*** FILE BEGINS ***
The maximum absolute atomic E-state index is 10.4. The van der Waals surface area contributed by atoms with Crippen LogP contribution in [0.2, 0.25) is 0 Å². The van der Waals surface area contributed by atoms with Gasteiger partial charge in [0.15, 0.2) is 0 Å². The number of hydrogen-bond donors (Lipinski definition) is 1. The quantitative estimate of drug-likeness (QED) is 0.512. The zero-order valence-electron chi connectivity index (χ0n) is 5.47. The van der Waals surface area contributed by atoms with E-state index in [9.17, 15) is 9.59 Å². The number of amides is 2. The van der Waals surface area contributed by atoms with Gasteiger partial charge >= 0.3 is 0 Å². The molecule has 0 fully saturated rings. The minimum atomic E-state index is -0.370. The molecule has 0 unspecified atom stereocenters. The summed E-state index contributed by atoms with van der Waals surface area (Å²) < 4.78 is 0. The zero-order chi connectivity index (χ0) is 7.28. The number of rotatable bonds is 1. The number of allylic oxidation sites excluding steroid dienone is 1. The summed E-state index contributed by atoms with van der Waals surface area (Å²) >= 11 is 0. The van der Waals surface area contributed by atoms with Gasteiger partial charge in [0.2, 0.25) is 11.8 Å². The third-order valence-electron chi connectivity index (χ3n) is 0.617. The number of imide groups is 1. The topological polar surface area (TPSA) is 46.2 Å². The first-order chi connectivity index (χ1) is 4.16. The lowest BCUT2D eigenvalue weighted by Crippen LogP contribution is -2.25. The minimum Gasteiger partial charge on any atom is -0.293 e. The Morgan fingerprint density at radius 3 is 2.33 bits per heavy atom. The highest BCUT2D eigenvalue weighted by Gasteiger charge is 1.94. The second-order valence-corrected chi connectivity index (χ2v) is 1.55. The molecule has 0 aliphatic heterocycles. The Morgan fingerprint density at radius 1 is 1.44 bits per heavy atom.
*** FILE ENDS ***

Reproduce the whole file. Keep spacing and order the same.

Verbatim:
The maximum absolute atomic E-state index is 10.4. The van der Waals surface area contributed by atoms with Crippen LogP contribution in [0.2, 0.25) is 0 Å². The van der Waals surface area contributed by atoms with Gasteiger partial charge in [0.15, 0.2) is 0 Å². The number of hydrogen-bond donors (Lipinski definition) is 1. The quantitative estimate of drug-likeness (QED) is 0.512. The zero-order valence-electron chi connectivity index (χ0n) is 5.47. The van der Waals surface area contributed by atoms with E-state index in [9.17, 15) is 9.59 Å². The number of amides is 2. The van der Waals surface area contributed by atoms with Gasteiger partial charge >= 0.3 is 0 Å². The molecule has 0 fully saturated rings. The minimum atomic E-state index is -0.370. The molecule has 0 unspecified atom stereocenters. The summed E-state index contributed by atoms with van der Waals surface area (Å²) < 4.78 is 0. The zero-order chi connectivity index (χ0) is 7.28. The number of rotatable bonds is 1. The number of allylic oxidation sites excluding steroid dienone is 1. The summed E-state index contributed by atoms with van der Waals surface area (Å²) >= 11 is 0. The van der Waals surface area contributed by atoms with Gasteiger partial charge in [0.2, 0.25) is 11.8 Å². The third-order valence-electron chi connectivity index (χ3n) is 0.617. The number of imide groups is 1. The topological polar surface area (TPSA) is 46.2 Å². The first-order chi connectivity index (χ1) is 4.16. The lowest BCUT2D eigenvalue weighted by Crippen LogP contribution is -2.25. The minimum Gasteiger partial charge on any atom is -0.293 e. The Morgan fingerprint density at radius 3 is 2.33 bits per heavy atom. The highest BCUT2D eigenvalue weighted by Gasteiger charge is 1.94. The second-order valence-corrected chi connectivity index (χ2v) is 1.55. The molecule has 0 aliphatic heterocycles. The Morgan fingerprint density at radius 1 is 1.44 bits per heavy atom.